From bone abnormalities to mineral metabolism dysregulation in autosomal dominant polycystic kidney disease

Pediatr Nephrol. 2013 Nov;28(11):2089-96. doi: 10.1007/s00467-012-2384-5. Epub 2013 Jan 24.

Abstract

Autosomal dominant polycystic kidney disease (ADPKD) is the most common monogenic cause of kidney failure. It is a systemic disorder, not only affecting the kidneys, but also associated with cyst formation in other organs such as the liver, spleen, pancreas, and seminal vesicles. Other extra-renal symptoms may consist of intracranial arterial aneurysms, cardiac valvular defects, abdominal and inguinal hernias and colonic diverticulosis. Very little is known regarding bone involvement in ADPKD; however, recent evidence has revealed the potential role of fibroblast growth factor 23 (FGF23). FGF23 is an endocrine fibroblast growth factor acting in the kidney as a phosphaturic hormone and a suppressor of active vitamin D with key effects on the bone/kidney/parathyroid axis, and has been shown to increase in patients with ADPKD, even with normal renal function. The aim of this review is to provide an overview of bone and mineral abnormalities found in experimental models and in patients with ADPKD, and to discuss the possible role of FGF23 in this disease.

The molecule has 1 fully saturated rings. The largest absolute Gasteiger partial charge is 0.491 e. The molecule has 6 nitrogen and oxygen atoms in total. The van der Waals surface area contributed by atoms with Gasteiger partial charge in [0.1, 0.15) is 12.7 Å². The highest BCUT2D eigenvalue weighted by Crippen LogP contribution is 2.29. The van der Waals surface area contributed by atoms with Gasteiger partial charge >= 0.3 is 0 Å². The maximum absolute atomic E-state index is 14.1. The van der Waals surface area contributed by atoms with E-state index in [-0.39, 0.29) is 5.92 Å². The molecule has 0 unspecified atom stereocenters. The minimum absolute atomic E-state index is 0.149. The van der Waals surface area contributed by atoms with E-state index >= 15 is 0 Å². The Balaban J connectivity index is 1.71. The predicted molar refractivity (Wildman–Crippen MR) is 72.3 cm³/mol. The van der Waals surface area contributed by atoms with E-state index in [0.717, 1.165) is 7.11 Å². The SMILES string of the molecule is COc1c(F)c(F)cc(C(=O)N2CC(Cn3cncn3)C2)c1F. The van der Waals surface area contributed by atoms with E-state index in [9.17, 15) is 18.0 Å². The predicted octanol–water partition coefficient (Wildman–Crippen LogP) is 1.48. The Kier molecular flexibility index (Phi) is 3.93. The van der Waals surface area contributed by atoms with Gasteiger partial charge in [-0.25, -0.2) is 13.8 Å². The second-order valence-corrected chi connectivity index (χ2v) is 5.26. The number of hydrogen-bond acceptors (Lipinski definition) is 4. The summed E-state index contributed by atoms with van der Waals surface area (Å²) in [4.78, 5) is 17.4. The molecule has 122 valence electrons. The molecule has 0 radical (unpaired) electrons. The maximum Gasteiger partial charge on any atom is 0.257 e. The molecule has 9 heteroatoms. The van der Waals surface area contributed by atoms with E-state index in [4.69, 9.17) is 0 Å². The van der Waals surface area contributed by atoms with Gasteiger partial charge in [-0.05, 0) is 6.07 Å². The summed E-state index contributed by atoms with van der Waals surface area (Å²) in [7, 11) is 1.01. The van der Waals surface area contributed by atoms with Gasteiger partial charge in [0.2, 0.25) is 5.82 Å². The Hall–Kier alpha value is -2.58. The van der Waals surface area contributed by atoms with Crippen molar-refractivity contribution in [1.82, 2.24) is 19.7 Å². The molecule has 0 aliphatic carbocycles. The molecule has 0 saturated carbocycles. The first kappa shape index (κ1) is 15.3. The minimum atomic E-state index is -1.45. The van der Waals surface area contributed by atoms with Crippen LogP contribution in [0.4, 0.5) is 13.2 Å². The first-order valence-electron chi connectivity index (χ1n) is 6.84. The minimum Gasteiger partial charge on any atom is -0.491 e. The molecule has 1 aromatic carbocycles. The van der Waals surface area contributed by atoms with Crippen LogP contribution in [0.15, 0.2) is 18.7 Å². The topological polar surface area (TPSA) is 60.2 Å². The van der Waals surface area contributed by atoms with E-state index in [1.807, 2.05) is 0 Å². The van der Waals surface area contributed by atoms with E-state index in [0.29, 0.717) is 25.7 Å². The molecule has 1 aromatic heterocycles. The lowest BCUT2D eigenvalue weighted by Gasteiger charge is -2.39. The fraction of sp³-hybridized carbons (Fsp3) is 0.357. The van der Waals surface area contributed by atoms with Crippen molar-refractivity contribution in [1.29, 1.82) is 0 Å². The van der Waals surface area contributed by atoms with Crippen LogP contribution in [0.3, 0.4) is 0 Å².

Publication types

  • Research Support, Non-U.S. Gov't
  • Review

MeSH terms

  • Bone and Bones / pathology*
  • Child
  • Cilia / pathology
  • Fibroblast Growth Factors / metabolism
  • Glucuronidase / metabolism
  • Humans
  • Minerals / metabolism*
  • Polycystic Kidney, Autosomal Dominant / metabolism*
  • Polycystic Kidney, Autosomal Dominant / pathology*

Substances

  • Minerals
  • Fibroblast Growth Factors
  • fibroblast growth factor 23
  • Glucuronidase
  • klotho protein